Following the announcement of plans to hold a second referendum on Scottish independence, Plaid Cymru leader Leanne Wood said there needed to be a national debate on Welsh independence.
Surveys regarding support for independence have yielded different results, though they often find that between 10 and 25% of Welsh desire independence from the United Kingdom. A 2001 survey for the Institute of Welsh Affairs found that 11% of people polled favoured independence. A 2007 survey by the Institute of Welsh Politics at the University of Wales found that 12% of those questioned supported independence, down slightly from 14% in 1997. A poll taken by BBC Wales Newsnight in 2007 found that 20% of Welsh questioned favoured independence. A 2006 poll taken by Wales on Sunday found the number to be as high as 52%, although the poll mostly interviewed people in North Wales where support for independence is strongest.
A Yougov/ITV Wales Poll in February 2012, showed that only 10% of Welsh voters would support independence even if Scotland became independent of the British state, with three constituent countries, the same level of support as polls have shown with the British state composing four constituent countries. However, a Yougov/ITV Wales Poll in September 2014, showed a marked increase in support for Welsh independence having risen to 17%.
In February 2014, an ICM poll for BBC Wales found that 5% of people wanted to see an independent Wales. Following the referendum on Scottish independence, a September 2014 poll conducted by the same company found that support for Welsh independence had remained relatively unchanged from the previous poll in February, recorded as being at 3%. The same poll found that there had been a significant increase in support for more powers for the Welsh Government.
It had been suggested before the UK's referendum on European Union membership that Wales might vote by a majority for Remain while the UK as a whole voted for Leave, which would increase support for independence. However, while Scotland and Northern Ireland voted for Remain, Wales as a whole voted by a majority for Leave, with majorities for Leave in all but five of its council areas, the Remain majorities being in Cardiff, Monmouthshire, Vale of Glamorgan and the two Welsh-speaking heartlands, Gwynedd and Ceredigion.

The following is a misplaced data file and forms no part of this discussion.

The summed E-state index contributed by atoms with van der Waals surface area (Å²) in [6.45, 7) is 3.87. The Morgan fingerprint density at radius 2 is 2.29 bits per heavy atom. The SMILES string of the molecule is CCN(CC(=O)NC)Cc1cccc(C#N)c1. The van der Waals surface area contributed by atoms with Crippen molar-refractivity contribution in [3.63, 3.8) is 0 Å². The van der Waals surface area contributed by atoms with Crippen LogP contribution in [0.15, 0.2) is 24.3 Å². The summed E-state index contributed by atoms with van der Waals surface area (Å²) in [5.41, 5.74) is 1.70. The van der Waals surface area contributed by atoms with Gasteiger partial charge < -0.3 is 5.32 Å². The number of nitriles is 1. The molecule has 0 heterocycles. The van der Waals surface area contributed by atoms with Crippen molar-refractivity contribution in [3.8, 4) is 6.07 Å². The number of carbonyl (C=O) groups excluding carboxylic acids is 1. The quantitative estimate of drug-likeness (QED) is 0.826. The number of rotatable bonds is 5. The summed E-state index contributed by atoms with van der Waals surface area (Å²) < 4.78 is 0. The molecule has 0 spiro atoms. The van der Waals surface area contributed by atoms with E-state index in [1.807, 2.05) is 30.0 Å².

A poll in May 2017 found Labour voters, Plaid Cymru voters and those aged 18-49 were most likely to vote for independence while UKIP and Conservative voters were least likely. It also found that 2/3 of Plaid Cymru voters favoured independence and Welsh speakers were twice as likely to favor independence. 
|Date||Support Independence (%)||Support more powers for the National Assembly (%)||Support Status Quo (%)||Support fewer powers for the National Assembly (%)||Support abolition of the National Assembly (%)||Indifferent/Did not reply/Other (%)|
|Date(s) conducted||In Favour of Independence||Opposed to Independence||Indifferent/No Reply||Sample||Held by||Notes|
|March 2013||10%||62%||28%||Unknown||ITV Wales/ YouGov||Even if Scotland left.|
|April 2014||16%||62%||22%||1000||You Gov|
|8-11 September 2014||17%||70%||13%||Over 1000||ITV Wales/Cardiff University|
|July 2016||15%||65%||20%||1010||ITV Wales/ YouGov|
|July 2016||19%||61%||21%||1010||ITV Wales/ YouGov||Even if Scotland left.|
|July 2016||28%||53%||20%||1010||ITV Wales/ YouGov||Independent Wales within the European Union.|
|9-12 May 2017||26%||47%||27%||1000||Yes Cymru/ YouGov||Respondents asked to rate 0-10.
0-4 Against, 5 indifferent, 6-10 in favour